Q&A with Amanda Skenandore, author of Between Earth and Sky

  1. How did you come to writing? I loved writing, even as a young girl. I’ve always lived quite a bit in my head. A habitual daydreamer, I guess you could call me. In college, after flirting with several majors, I chose something sensible—nursing. And I hated it. I dreaded going to work. Just before my 30th birthday I took a short story class that rekindled my love of writing. That fire, that dream persisted. Life is too short, I told myself, not to chase your passion. Luckily, my husband supports such bight-eyed insanity. I quit my job and wrote my first novel, not knowing anything about agents or publishers. But I learned. I got a part time nursing job (in a field I much prefer) to pay the bills and wrote another novel. This time my endeavors with editing and querying stuck. I count myself among the luckiest in the world—for all the support and encouragement I received during this process—and for getting to do what I love each day: create.
  2. What drew you to this story idea? My favorite story as a child was Naya Nuki by Kenneth Thomasma about a young Shoshoni girl. I must have read it five times—and for someone who struggled with reading, that’s a lot. That was the start of an enduring love of Native American history and culture. The idea for this particular story took shape in the Lac du Flambeau Casino in Wisconsin. In the back, away from the cigarette smoke and chiming machines, hung several black-and-white pictures of Native American children in military garb. Boarding school students, my mother-in-law told me. Even growing up in the West, I’d never heard of these schools and the children taken from their reservations to attend them. The more I researched, the more engrossed in these children’s stories I became. Some went on to achieve success, by the white man’s standard. Some returned to their homes on the reservation and became leaders of their people. Some never fit in either world. But all had been robbed of part of their cultural selves. In writing Between Earth and Sky I wanted to share a part of these stories that seemed absent from the history books.
  3. Who is your favorite character in the story? It’s hard not to love Askuweteau—for his bravery and conviction. Yet he’s vulnerable too—a little boy so far from home and all that’s familiar—and he’s imperfect, the way we all ultimately are.
  4. What kind of research did you do for this book? I spent a lot time in the library reading histories, memoirs, and language studies. I visited museums and historic sites, spoke with language experts, and watched documentaries. To get a flavor for the vernacular of the time, I read novels and magazines published around the turn of the century like Godey’s Lady’s Book and Edith Wharton’s House of Mirth. I even spent a day in downtown St. Paul retracing Alma’s steps, imagining what it must have been like with gas lanterns and carriages instead of florescent streetlights and automobiles.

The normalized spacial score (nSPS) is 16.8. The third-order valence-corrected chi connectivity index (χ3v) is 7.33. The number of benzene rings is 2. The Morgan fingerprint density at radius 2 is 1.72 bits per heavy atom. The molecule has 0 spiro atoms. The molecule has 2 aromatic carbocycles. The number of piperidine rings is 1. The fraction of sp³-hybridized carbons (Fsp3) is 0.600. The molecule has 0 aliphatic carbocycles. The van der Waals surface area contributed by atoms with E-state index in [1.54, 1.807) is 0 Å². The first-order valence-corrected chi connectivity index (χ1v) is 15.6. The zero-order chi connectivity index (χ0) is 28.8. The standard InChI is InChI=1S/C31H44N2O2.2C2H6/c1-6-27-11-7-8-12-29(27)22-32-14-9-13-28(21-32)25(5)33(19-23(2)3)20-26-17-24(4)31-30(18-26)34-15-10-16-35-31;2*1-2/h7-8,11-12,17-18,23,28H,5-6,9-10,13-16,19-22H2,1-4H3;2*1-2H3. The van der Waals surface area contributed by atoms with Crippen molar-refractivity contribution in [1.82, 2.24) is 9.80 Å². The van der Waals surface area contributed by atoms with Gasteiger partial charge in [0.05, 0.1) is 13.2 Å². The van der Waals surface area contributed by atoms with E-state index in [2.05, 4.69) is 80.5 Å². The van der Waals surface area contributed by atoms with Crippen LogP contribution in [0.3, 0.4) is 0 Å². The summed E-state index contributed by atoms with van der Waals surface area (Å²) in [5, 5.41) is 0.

5. What do you hope readers will take away from your book? I hope they learn something of the complexity of the times. Many of the people who established Indian boarding schools did so with honest, benevolent intensions. And yet the harm they caused is inescapable. I hope my book provides a glimmer of this conflict, and raises questions for the reader about self-agency and cultural identity. I don’t have the answers, and I don’t think the book has the answers either but I hope it sparks a moment of contemplation in the reader’s mind.
  6. What are you working on next? My next novel is about a former slave turned embalmer’s assistant who comes to New Orleans in the waning years of Reconstruction in search of clues about her past.
  7. Who’s your favorite author and why? My favorite author is Zora Neale Hurston. I love that she writes about strong women—not women necessarily born strong, but women who come to their strength through life’s adversities. Her prose are so rich and poignant. When I first read Hurston at 17, I thought I could never love a story as much as Seraph on the Suwanee. There Eyes Were Watching God proved me wrong.
  8. What do you do when you’re not writing? I work part time as an infection prevention nurse at a local hospital. I no longer work directly with patients, but still feel like I’m making a difference. I bike, garden, and swim in the backyard pool when the Vegas heat would otherwise chase me indoors. I love to travel and eat delicious food, preferably in the company of my wonderful husband.
  9. If you could live in any historical time period when would that be? Since I work in infectious disease, it’s hard for me to pick any time before the invent of germ theory and penicillin—but let’s assume contracting dysentery or the plague isn’t an issue. I would love to experience the Renaissance in Italy, La Belle Époque in France, or the early post-Revolution years in America. I’m drawn to periods of both stability and innovation. How magical would it be to see Michelangelo chip away at the David statue? Or witness a light bulb flicker on for the first time? Or listen to the Founding Fathers debate the best form of government?